September 28,
2007
 
     (in thousands)  

Trade accounts receivable

   $ 22,597     $ 25,245  

Amounts receivable related to patent administration program

     2,037       2,634  

Other accounts receivable

     640       1,189  
                
     25,274       29,068  

Less: Allowance for doubtful accounts

     (1,724 )     (903 )
                

Accounts receivable, net

   $ 23,550     $ 28,165  
                

Inventories

Inventories are stated at the lower of cost (first-in, first-out) or market and consist of the following:

 

     September 29,
2006
   September 28,
2007
     (in thousands)

Raw materials

   $ 4,339    $ 4,799

Work in process

     1,437      2,723

Finished goods

     5,328      7,361
             

Inventories

   $ 11,104    $ 14,883
             

Property, Plant and Equipment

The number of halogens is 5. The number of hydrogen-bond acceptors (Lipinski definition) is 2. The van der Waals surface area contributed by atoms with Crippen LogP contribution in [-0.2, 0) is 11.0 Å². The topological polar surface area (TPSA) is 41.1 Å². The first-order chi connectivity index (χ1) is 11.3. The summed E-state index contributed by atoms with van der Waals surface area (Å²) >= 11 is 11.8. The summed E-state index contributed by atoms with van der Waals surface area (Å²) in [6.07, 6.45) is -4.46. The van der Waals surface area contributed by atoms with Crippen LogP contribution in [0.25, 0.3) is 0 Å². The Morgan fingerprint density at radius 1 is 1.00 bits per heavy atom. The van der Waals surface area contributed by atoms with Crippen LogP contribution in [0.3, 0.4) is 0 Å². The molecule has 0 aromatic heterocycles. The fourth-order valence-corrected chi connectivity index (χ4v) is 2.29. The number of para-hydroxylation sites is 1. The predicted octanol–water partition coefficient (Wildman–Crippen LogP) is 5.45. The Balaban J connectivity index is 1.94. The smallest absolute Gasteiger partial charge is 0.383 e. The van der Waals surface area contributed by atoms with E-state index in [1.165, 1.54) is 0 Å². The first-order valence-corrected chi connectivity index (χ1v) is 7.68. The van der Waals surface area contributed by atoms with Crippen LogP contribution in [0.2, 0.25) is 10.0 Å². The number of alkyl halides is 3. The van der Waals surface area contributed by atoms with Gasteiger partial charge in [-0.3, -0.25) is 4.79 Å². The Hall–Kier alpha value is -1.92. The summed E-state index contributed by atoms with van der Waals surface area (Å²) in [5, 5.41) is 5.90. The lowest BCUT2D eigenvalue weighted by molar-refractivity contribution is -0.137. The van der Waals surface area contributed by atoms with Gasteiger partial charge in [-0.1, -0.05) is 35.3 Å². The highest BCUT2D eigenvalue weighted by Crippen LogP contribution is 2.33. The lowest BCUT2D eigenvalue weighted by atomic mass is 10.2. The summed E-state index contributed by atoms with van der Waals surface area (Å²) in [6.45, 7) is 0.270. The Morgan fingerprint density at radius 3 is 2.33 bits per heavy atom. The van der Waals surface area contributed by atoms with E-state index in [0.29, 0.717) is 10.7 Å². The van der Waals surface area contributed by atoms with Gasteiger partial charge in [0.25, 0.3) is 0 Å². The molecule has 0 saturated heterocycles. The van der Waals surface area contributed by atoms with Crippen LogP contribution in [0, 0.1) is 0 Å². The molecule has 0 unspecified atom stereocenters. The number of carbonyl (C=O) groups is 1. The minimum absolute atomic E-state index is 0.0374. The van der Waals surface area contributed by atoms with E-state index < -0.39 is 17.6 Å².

Property, plant and equipment are recorded at cost and consist of the following:

 

     September 29,
2006
    September 28,
2007
 
     (in thousands)  

Land

   $ 14,792     $ 15,398  

Buildings

     31,688       33,218  

Leasehold improvements

     40,738       43,978  

Machinery and equipment

     26,117       28,893  

Systems and software

     16,099       19,790  

Furniture and fixtures

     14,572       16,531  

Equipment provided under operating leases

     2,593       9,097  
                
     146,599       166,905  

Less: Accumulated depreciation

     (69,604 )     (81,353 )
                

Property, plant and equipment, net

   $ 76,995     $ 85,552  
                

Depreciation expense of $9.6 million, $10.6 million and $11.2 million in fiscal 2005, 2006 and 2007, respectively, is included in cost of product sales, research and development expense, and selling, general and administrative expense in the accompanying consolidated statements of operations.

 

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Goodwill and Intangible Assets